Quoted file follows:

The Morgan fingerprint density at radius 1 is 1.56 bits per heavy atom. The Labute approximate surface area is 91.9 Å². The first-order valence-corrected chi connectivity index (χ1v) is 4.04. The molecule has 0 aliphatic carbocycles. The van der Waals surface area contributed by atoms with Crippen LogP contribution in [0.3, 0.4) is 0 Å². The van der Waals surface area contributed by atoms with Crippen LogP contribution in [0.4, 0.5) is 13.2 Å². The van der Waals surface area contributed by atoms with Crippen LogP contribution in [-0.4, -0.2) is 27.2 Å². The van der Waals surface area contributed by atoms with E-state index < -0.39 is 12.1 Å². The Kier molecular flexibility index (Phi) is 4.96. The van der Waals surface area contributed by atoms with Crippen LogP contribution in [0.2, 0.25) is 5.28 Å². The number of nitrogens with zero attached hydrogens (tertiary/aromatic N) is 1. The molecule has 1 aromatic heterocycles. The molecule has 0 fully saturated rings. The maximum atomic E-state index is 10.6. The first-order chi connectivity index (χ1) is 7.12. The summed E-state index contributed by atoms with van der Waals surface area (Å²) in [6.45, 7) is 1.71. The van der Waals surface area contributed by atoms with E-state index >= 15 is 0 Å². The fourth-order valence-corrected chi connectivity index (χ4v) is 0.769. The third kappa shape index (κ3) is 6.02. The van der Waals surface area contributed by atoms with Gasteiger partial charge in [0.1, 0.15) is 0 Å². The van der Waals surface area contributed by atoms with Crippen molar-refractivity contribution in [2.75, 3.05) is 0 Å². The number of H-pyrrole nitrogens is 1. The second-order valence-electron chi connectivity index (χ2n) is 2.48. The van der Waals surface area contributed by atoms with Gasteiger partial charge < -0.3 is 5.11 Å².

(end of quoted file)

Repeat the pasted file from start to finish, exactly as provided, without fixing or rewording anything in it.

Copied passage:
The Morgan fingerprint density at radius 1 is 1.56 bits per heavy atom. The Labute approximate surface area is 91.9 Å². The first-order valence-corrected chi connectivity index (χ1v) is 4.04. The molecule has 0 aliphatic carbocycles. The van der Waals surface area contributed by atoms with Crippen LogP contribution in [0.3, 0.4) is 0 Å². The van der Waals surface area contributed by atoms with Crippen LogP contribution in [0.4, 0.5) is 13.2 Å². The van der Waals surface area contributed by atoms with Crippen LogP contribution in [-0.4, -0.2) is 27.2 Å². The van der Waals surface area contributed by atoms with E-state index < -0.39 is 12.1 Å². The Kier molecular flexibility index (Phi) is 4.96. The van der Waals surface area contributed by atoms with Crippen LogP contribution in [0.2, 0.25) is 5.28 Å². The number of nitrogens with zero attached hydrogens (tertiary/aromatic N) is 1. The molecule has 1 aromatic heterocycles. The molecule has 0 fully saturated rings. The maximum atomic E-state index is 10.6. The first-order chi connectivity index (χ1) is 7.12. The summed E-state index contributed by atoms with van der Waals surface area (Å²) in [6.45, 7) is 1.71. The van der Waals surface area contributed by atoms with E-state index >= 15 is 0 Å². The fourth-order valence-corrected chi connectivity index (χ4v) is 0.769. The third kappa shape index (κ3) is 6.02. The van der Waals surface area contributed by atoms with Gasteiger partial charge in [0.1, 0.15) is 0 Å². The van der Waals surface area contributed by atoms with Crippen molar-refractivity contribution in [2.75, 3.05) is 0 Å². The number of H-pyrrole nitrogens is 1. The second-order valence-electron chi connectivity index (χ2n) is 2.48. The van der Waals surface area contributed by atoms with Gasteiger partial charge < -0.3 is 5.11 Å².